Murdering Holiness: The Trials of Franz Creffield and George Mitchell

FEW BOOK JACKETS are as striking as the one that graces Jim Philips and Rosemary Gartner’s text. Bale-fully staring back at the viewer is a prison photograph of Franz Creffield, who bears an uncanny resemblance...

By Angus McLaren


book film review

American Workers, Colonial Power: Philippine Seattle and the Transpacific West, 1919-1941

THIS IS AN AMBITIOUS bookthat aims to “recontextualize, if not challenge” (9) several standard historical narratives: of the American West, of Asian American settlement, and of Filipino experiences in the United States in the early...

By Geraldine Pratt


book film review

Company Towns of the Pacific Northwest

COMPANY TOWNS – once ubiquitous across the greater North American West – usually originated in the corporate need for labour in isolated areas of resource extraction. Even those who remember favourably their experiences in company...

By William Robbins


book film review

Parallel Destinies: Canadian-American Relations West of the Rockies

THIS COLLECTION of essays came out of a 1996 conference in Seattle that celebrated the 150th anniversary of the Oregon Treaty, the agreement that largely fixed the boundary west of the Rocky Mountains between the...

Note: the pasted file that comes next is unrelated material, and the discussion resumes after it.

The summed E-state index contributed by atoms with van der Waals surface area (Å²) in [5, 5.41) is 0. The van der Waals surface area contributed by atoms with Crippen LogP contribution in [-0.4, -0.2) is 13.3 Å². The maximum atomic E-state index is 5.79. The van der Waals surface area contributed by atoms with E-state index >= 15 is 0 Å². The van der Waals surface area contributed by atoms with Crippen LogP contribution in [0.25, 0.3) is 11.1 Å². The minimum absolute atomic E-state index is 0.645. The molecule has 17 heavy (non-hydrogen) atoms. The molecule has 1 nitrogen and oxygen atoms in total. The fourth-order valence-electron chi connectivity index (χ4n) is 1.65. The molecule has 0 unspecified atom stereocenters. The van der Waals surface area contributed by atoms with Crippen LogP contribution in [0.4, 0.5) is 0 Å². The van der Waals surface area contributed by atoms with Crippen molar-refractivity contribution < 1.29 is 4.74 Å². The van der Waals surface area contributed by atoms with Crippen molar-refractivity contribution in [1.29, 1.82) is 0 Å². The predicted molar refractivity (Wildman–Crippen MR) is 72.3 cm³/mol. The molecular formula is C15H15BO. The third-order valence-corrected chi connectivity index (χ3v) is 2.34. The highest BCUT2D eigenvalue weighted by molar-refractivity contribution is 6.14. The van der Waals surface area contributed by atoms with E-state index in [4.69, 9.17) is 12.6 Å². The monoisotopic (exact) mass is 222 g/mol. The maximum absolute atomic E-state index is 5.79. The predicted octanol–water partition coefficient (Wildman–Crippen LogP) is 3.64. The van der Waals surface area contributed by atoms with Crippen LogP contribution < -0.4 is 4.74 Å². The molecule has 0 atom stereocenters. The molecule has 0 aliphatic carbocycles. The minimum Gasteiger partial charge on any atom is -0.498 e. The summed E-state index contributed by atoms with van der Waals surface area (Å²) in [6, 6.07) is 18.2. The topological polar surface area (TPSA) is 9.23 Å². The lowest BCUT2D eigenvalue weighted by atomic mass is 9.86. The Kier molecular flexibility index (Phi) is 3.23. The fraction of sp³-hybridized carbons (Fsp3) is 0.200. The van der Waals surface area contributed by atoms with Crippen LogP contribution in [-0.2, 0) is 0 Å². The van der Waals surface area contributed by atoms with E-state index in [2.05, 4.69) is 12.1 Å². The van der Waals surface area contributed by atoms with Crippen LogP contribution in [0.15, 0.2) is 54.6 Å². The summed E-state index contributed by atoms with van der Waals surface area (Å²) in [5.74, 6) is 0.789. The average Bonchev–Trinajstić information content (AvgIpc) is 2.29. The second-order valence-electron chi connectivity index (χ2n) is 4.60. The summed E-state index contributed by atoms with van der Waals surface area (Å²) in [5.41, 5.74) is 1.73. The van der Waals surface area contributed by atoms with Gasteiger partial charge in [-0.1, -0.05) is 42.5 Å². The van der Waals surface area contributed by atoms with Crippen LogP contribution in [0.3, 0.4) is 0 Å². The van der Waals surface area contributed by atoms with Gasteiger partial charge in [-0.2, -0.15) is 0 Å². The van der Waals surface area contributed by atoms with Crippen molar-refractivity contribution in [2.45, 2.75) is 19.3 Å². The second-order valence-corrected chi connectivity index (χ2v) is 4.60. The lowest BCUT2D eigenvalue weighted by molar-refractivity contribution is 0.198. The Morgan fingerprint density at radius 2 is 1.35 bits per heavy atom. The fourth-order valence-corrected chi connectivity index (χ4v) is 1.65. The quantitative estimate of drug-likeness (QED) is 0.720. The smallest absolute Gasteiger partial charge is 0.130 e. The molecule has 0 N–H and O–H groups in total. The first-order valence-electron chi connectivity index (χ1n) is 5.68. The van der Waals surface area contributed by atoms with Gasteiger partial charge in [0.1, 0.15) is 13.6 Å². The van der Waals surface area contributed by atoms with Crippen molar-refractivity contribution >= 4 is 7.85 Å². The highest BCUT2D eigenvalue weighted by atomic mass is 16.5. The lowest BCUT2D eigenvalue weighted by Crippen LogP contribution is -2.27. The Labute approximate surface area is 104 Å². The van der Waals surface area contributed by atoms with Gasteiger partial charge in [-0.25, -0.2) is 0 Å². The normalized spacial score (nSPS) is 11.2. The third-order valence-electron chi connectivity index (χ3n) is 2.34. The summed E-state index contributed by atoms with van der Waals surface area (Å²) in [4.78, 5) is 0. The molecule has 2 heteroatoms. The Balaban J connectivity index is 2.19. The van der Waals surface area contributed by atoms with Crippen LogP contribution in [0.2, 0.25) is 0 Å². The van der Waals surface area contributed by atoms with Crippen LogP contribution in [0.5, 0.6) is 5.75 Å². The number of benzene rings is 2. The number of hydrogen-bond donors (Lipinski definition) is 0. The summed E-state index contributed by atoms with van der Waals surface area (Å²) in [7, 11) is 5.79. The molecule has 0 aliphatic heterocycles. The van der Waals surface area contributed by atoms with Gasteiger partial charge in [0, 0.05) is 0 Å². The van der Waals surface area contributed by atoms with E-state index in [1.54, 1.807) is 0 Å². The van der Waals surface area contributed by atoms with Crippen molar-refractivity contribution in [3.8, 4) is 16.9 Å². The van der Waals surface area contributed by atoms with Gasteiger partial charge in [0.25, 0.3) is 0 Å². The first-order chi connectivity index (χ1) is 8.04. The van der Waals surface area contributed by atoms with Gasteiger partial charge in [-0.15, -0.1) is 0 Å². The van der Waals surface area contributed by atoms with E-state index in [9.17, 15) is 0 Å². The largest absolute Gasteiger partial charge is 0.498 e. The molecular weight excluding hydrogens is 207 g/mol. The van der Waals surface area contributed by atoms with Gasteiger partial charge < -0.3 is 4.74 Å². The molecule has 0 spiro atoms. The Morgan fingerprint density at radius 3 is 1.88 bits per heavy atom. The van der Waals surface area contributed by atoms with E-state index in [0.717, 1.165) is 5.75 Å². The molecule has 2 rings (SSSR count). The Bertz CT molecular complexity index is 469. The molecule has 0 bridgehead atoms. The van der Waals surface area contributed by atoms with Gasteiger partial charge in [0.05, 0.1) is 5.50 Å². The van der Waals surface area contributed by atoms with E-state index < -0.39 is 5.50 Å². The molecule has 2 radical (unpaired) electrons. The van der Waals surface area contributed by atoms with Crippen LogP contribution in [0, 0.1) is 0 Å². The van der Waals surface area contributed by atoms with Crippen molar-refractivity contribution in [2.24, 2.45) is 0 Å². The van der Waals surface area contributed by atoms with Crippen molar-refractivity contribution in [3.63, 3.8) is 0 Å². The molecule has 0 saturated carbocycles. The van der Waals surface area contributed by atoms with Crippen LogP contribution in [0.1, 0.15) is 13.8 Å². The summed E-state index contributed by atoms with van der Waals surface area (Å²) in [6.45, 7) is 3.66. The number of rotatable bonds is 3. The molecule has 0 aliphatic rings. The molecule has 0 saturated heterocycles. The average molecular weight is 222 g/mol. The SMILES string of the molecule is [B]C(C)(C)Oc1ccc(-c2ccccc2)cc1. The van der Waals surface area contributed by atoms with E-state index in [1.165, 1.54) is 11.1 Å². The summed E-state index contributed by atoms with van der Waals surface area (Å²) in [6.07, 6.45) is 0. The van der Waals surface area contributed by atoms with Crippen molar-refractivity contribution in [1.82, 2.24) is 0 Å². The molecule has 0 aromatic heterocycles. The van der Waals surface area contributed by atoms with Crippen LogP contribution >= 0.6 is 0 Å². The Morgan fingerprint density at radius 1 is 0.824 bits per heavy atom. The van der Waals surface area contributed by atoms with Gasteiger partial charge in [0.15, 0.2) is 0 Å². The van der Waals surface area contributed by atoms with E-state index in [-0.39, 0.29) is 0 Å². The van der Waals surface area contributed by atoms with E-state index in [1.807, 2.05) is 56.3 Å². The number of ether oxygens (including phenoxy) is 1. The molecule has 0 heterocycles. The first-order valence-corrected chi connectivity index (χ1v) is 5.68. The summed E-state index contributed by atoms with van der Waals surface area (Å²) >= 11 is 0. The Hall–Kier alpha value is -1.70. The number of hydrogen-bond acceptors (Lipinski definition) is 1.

By Gordon Hak


book film review

Colonization and Community: The Vancouver Island Coalfield and the Making of the British Columbian Working Class

JOHN DOUGLAS BELSHAW has provided the historical community with a well-researched, artfully written, and well-indexed account of an important aspect of Vancouver Island coalmining history: the experience of nineteenth-century British immigrant miners. He gives the...

By Lynne Bowen


book film review

Nuu-chah-nulth Voices, Histories, Objects & Journeys

NUU-CHAH-NULTH VOICES, Histories, Objects &Journeys is an anthology produced to complement Out of the Mist: HuupuKwanum—Tupaat, Treasure of the Nuu-chah-nulth Chiefs, an exhibition mounted in April 2000 by the Royal British Columbia Museum in conjunction with...

By Daniel Marshall


book film review

At Home with the Bella Coola Indians: T.F. Mcllwraith’s Field Letters, 1922-4